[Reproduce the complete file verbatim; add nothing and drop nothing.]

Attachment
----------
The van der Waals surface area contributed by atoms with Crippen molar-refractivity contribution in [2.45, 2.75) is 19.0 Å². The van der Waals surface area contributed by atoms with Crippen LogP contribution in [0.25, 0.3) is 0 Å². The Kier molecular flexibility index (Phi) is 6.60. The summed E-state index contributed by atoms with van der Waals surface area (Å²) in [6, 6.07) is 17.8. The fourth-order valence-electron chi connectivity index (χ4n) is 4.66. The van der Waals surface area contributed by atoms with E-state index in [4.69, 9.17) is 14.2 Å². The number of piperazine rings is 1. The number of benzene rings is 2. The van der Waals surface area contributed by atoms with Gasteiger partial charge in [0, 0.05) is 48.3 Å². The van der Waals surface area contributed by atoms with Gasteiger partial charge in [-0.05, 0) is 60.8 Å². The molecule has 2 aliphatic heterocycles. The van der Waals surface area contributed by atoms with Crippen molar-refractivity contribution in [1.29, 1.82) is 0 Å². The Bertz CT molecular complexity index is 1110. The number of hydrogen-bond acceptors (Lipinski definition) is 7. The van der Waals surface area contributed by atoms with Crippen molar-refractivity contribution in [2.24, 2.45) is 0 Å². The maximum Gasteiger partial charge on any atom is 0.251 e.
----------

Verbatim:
The van der Waals surface area contributed by atoms with Crippen molar-refractivity contribution in [2.45, 2.75) is 19.0 Å². The van der Waals surface area contributed by atoms with Crippen LogP contribution in [0.25, 0.3) is 0 Å². The Kier molecular flexibility index (Phi) is 6.60. The summed E-state index contributed by atoms with van der Waals surface area (Å²) in [6, 6.07) is 17.8. The fourth-order valence-electron chi connectivity index (χ4n) is 4.66. The van der Waals surface area contributed by atoms with E-state index in [4.69, 9.17) is 14.2 Å². The number of piperazine rings is 1. The number of benzene rings is 2. The van der Waals surface area contributed by atoms with Gasteiger partial charge in [0, 0.05) is 48.3 Å². The van der Waals surface area contributed by atoms with Gasteiger partial charge in [-0.05, 0) is 60.8 Å². The molecule has 2 aliphatic heterocycles. The van der Waals surface area contributed by atoms with Crippen molar-refractivity contribution in [1.29, 1.82) is 0 Å². The Bertz CT molecular complexity index is 1110. The number of hydrogen-bond acceptors (Lipinski definition) is 7. The van der Waals surface area contributed by atoms with Crippen molar-refractivity contribution in [2.24, 2.45) is 0 Å². The maximum Gasteiger partial charge on any atom is 0.251 e.